Transition – Why is it still such a problem?
“Too often we buy mediocrity and push people into a half-life where their talents, hopes and potential are buried, when for less money we could enable them to be thriving citizens in vibrant communities.”
Our editor Simon Jarrett previews some of the articles in the latest issue of Community living and discusses the theme of transition – the changes that happen not just when someone reaches the age of 18, but all through their life.
For many years learning disability services, commissioners, and social workers have struggled to bridge the gap between childhood and adulthood – that moment when, usually at the age of eighteen, the transition takes place between children’s and adult services. Millions of pounds have been invested, there have been transition teams, joined-up service planning initiatives, specialist commissioning programmes and numerous ‘pilot’ projects that have sought the elusive holy grail of good practice in transition.
Why then, with all this attention, does transition still seem to represent an unfathomable divide in many areas, leading to real damage to the lives of many, who pass into inappropriate services at the age of eighteen and remain in them for the rest of their lives? In our current Autumn issue of the magazine (Community Living 32:1), we discuss the problems of child/adult transition in particular, and change generally, in the lives of people with learning disabilities.
There are specific problems about the transition to adult services that are well-known, such as failing to start the planning process early enough (ideally at age 14) and sometimes starting it catastrophically late (at age 17 ½). Many local commissioners and social workers still, too often, fail to involve families and the young person themselves in the process a meaningful way.
They do not seek creative local support networks that enable people to stay connected in their local areas, rather than be dispatched to high-cost, inappropriate, soul destroying institutional services in other parts of the country. Uncertainty about budgets often undermines planning and causes late, hasty, wrong decisions. Sometimes, incredibly, there is still not even reliable information held locally about who is going through the transition process.
But, as some of our writers in this issue highlight, there are deeper, underlying problems that undermine the change. Our columnist Simon Duffy of the Centre for Welfare Reform points out in his article ‘On the right road to adulthood’ that often a poverty of aspiration can pervade the whole process. We do not consider young people with learning disabilities as passing into a new life of employment, citizenship and opportunity, as we do with young people who do not have learning disabilities.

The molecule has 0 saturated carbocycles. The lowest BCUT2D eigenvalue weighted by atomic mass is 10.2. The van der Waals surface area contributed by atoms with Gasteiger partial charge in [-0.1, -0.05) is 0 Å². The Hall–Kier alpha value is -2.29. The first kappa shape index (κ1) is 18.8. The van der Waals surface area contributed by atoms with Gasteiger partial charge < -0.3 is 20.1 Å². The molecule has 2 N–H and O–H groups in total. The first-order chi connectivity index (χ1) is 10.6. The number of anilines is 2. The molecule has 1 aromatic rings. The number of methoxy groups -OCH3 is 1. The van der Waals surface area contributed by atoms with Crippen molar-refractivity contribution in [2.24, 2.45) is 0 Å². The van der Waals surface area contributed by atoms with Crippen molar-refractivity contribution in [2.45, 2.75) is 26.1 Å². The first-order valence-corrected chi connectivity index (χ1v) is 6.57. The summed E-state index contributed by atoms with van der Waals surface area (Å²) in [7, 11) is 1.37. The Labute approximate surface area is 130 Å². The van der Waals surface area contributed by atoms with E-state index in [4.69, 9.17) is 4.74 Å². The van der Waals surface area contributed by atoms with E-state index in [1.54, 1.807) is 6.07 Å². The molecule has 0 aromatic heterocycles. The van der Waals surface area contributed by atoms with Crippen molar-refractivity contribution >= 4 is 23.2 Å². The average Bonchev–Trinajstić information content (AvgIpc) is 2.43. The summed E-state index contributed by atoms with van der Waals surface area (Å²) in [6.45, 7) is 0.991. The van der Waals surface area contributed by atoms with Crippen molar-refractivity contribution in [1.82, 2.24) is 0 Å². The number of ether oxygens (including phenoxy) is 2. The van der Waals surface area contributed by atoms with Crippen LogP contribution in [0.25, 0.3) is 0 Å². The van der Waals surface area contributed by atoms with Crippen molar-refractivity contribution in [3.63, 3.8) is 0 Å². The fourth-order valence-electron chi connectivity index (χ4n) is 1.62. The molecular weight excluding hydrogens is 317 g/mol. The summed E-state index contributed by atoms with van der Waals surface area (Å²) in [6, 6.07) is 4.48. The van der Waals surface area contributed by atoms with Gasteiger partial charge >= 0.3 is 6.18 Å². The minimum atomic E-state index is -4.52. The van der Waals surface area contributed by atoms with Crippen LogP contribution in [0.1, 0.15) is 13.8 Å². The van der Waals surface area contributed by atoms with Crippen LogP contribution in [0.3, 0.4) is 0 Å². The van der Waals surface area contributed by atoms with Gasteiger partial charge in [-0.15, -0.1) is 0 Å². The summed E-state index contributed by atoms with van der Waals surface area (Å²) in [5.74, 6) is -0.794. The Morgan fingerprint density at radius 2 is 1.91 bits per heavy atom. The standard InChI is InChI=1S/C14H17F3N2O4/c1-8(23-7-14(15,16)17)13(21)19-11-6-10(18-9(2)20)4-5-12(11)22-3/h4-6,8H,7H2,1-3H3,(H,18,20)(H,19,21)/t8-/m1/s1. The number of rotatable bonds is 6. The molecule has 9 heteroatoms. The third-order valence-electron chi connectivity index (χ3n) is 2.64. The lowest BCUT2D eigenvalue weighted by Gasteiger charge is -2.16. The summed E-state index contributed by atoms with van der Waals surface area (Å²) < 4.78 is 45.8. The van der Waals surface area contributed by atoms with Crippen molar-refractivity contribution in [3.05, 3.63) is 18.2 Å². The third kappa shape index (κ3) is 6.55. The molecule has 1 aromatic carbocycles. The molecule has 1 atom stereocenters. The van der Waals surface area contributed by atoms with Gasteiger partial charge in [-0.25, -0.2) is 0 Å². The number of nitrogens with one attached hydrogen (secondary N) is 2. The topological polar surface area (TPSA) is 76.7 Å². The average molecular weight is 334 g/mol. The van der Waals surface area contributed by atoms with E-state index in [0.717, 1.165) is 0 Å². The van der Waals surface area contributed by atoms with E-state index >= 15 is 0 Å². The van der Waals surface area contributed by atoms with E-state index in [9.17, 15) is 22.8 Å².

Instead, too often we seek services that will contain them, feed them, wash them and clothe them, and with luck offer them some activities to lighten the days. We often pay a lot of money to do this. We buy mediocrity and push people into a half-life where their talents, hopes and potential are buried, when for less money we could enable them to be thriving citizens in vibrant communities.
We know what needs to be done. We even know how it can be done. We now need the courage and aspiration to do it
Change is not just for your eighteenth birthday
The focus on transition at age 18 can mean that issues about change at other times in people’s lives are ignored. Once a young person is settled in their new ‘adult’ life, they can be left there for ever, as if no more change ever needs to occur. In another powerful article in this issue (‘To err is human, to live fully is divine’), Suzanne Gale asks ‘why do you only get one go at change when you’re an adult with a learning disability?’ People change throughout their lives. They change their ideas, they get in and out of relationships, they get married, become parents, and sometimes get divorced. They change interests, jobs and careers. They also get old, and eventually they die. All of these are natural transitions, but they are often not recognised in the lives of people with learning disabilities.
Like Peter Pan, they are expected to live a life of semi-childhood and arrested development – not their own, but imposed on them by society. Our articles on parenthood (‘To become a parent – and to keep your child’) and old age (‘Growing old the NICE way’) – show how we need to support people to embrace change throughout their lives. No one stops developing when they reach the age of 18, unless we stop them.
I hope you enjoy reading the articles in this issue – and if you want to join the debate about transition, let us know your thoughts – we’ll be very happy to hear from you.
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